Cybercrime is rampant. Each day, thousands of new strands of malware are written, causing businesses around the globe to lose millions of rands.

By Simon Campbell-Young, CEO of Phoenix Distribution

Cybercrime is considered one the most dangerous threats for all organisations, and even countries, as it can have a catastrophic impact on every aspect of a country’s growth.

Government entities, non-profits, private businesses and individuals are all potential targets of the cyber-criminal syndicates lurking on the dark Web.

Preventing cybercrime totally is impossible, but there are steps organisations can take to secure their valuable assets. A solid security posture is the best defence against attackers.

Every single technology user within the company must be aware of the risks of exposure to cyber threats, and should be taught about which best practices to take on board in order to lessen their potential attack surface and mitigate the possible risks.

Education and training are crucial elements of any security policy, and will help to nurture a culture of security that should be fundamental to every business. Every member of staff needs to be involved in the formation, definition and execution of the security policy and must be educated on the tactics, techniques and procedures employed by attackers to achieve their evil ends.

Prevention also means securing business resources such as endpoints and infrastructure. Every technology asset and piece of hardware or software that comes into contact with the corporate network must be continually scrutinised to assess its level of security and identify any possible anomalous behaviour.

Like most crimes, cyber-crimes can be characterised by specific patterns, which are identified through implementing threat intelligence analysis. This can help with the adoption of a successful prevention strategy. Remember, security needs to be handled on multiple layers, including intrusion prevention, identity management, endpoint protection, SIEM and analysis.

Moreover, sharing data and information about threats among vendors, as well as private and public sector organisations, is also crucial to the prevention of cyber fraud. The fundamental principles in fighting cyber-crime are prevention, the exchange of information, and investigation and forensics.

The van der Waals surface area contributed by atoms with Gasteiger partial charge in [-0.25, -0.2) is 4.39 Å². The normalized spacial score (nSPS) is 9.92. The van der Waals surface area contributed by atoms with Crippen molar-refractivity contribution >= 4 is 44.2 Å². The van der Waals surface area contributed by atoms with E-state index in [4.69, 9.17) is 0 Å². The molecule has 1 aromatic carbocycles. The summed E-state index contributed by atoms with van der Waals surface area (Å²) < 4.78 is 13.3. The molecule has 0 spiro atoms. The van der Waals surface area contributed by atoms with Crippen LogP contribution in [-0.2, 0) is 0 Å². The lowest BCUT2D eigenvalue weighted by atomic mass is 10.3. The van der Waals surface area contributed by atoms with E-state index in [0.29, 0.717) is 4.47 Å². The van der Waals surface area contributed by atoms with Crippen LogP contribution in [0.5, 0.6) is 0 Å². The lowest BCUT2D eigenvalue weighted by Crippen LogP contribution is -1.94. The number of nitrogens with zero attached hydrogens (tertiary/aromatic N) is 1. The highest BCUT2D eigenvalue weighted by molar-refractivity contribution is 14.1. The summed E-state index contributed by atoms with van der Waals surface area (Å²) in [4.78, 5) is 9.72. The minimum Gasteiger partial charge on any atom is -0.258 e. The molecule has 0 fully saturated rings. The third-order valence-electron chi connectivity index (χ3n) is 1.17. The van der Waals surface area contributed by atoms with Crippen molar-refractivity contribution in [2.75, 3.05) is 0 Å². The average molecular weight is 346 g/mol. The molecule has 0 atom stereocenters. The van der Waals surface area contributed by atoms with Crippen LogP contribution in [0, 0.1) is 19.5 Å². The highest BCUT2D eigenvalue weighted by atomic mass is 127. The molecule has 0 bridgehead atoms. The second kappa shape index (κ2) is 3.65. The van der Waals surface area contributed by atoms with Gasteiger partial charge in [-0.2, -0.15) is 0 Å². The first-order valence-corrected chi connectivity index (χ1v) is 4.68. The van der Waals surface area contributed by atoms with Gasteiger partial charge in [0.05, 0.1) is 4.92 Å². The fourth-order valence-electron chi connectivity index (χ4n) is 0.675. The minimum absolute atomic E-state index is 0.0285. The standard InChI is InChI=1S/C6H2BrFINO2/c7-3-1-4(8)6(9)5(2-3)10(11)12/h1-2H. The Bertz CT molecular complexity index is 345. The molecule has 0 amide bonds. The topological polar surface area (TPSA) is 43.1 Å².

Working together and adopting these principles is the first step towards creating a safe, transparent and secure Internet. Law enforcement cannot handle this gargantuan task on its own. A concerted effort on the part of all stakeholders is a must.

Over and above prevention, it is vital to have an effective incident response and recovery plan in place to lessen any possible damage in the event of a security event.

Should a breach occur, it is of tantamount importance to restore business operations immediately. This can mean the difference between remaining in business and a company closing its doors.

Recovering from a security incident is made up of the activities associated with repairing and remediation of the any systems and processes that have been damaged or impacted.

An effective incident response procedure includes several steps. Firstly, the identification of the type of malware that breached the network, followed by the containment of the threat to limit any lateral movement on the company network.

Next, restoring any IT infrastructure once forensics investigation are complete, to ensure the business remains up and running.

Finally, reporting and sharing the threat information with stakeholders, security vendors and law enforcement, so that other businesses may learn from the incident.

I know that it is not possible to stop every single attack before it happens. However, having a layered approach to security and sharing threat information can only help to prevent future attacks.